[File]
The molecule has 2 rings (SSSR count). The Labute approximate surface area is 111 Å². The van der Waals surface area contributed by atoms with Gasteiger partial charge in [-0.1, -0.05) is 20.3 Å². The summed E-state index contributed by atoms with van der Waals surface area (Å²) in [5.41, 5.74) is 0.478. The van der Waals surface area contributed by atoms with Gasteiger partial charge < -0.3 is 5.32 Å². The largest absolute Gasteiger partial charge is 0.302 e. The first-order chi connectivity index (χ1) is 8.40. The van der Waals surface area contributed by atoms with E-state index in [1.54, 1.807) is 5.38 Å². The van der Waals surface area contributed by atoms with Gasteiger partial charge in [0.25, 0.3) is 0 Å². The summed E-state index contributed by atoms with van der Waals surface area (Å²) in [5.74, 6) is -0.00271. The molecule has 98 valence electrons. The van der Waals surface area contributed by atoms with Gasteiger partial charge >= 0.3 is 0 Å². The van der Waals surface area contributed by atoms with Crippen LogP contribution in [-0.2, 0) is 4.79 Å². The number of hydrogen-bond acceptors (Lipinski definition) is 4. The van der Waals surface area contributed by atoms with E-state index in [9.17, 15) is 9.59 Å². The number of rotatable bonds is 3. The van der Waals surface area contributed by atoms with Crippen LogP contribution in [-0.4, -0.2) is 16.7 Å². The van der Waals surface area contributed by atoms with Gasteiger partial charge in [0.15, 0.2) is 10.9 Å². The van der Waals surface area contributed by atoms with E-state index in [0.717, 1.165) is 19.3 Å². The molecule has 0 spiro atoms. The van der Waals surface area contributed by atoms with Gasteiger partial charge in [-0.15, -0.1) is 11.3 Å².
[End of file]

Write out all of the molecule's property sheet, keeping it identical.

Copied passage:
The molecule has 2 rings (SSSR count). The Labute approximate surface area is 111 Å². The van der Waals surface area contributed by atoms with Gasteiger partial charge in [-0.1, -0.05) is 20.3 Å². The summed E-state index contributed by atoms with van der Waals surface area (Å²) in [5.41, 5.74) is 0.478. The van der Waals surface area contributed by atoms with Gasteiger partial charge < -0.3 is 5.32 Å². The largest absolute Gasteiger partial charge is 0.302 e. The first-order chi connectivity index (χ1) is 8.40. The van der Waals surface area contributed by atoms with E-state index in [1.54, 1.807) is 5.38 Å². The van der Waals surface area contributed by atoms with Gasteiger partial charge in [0.25, 0.3) is 0 Å². The summed E-state index contributed by atoms with van der Waals surface area (Å²) in [5.74, 6) is -0.00271. The molecule has 98 valence electrons. The van der Waals surface area contributed by atoms with Gasteiger partial charge >= 0.3 is 0 Å². The van der Waals surface area contributed by atoms with Crippen LogP contribution in [-0.2, 0) is 4.79 Å². The number of hydrogen-bond acceptors (Lipinski definition) is 4. The van der Waals surface area contributed by atoms with E-state index in [9.17, 15) is 9.59 Å². The number of rotatable bonds is 3. The van der Waals surface area contributed by atoms with Crippen LogP contribution in [-0.4, -0.2) is 16.7 Å². The van der Waals surface area contributed by atoms with Gasteiger partial charge in [0.15, 0.2) is 10.9 Å². The van der Waals surface area contributed by atoms with E-state index in [0.717, 1.165) is 19.3 Å². The molecule has 0 spiro atoms. The van der Waals surface area contributed by atoms with Gasteiger partial charge in [-0.15, -0.1) is 11.3 Å².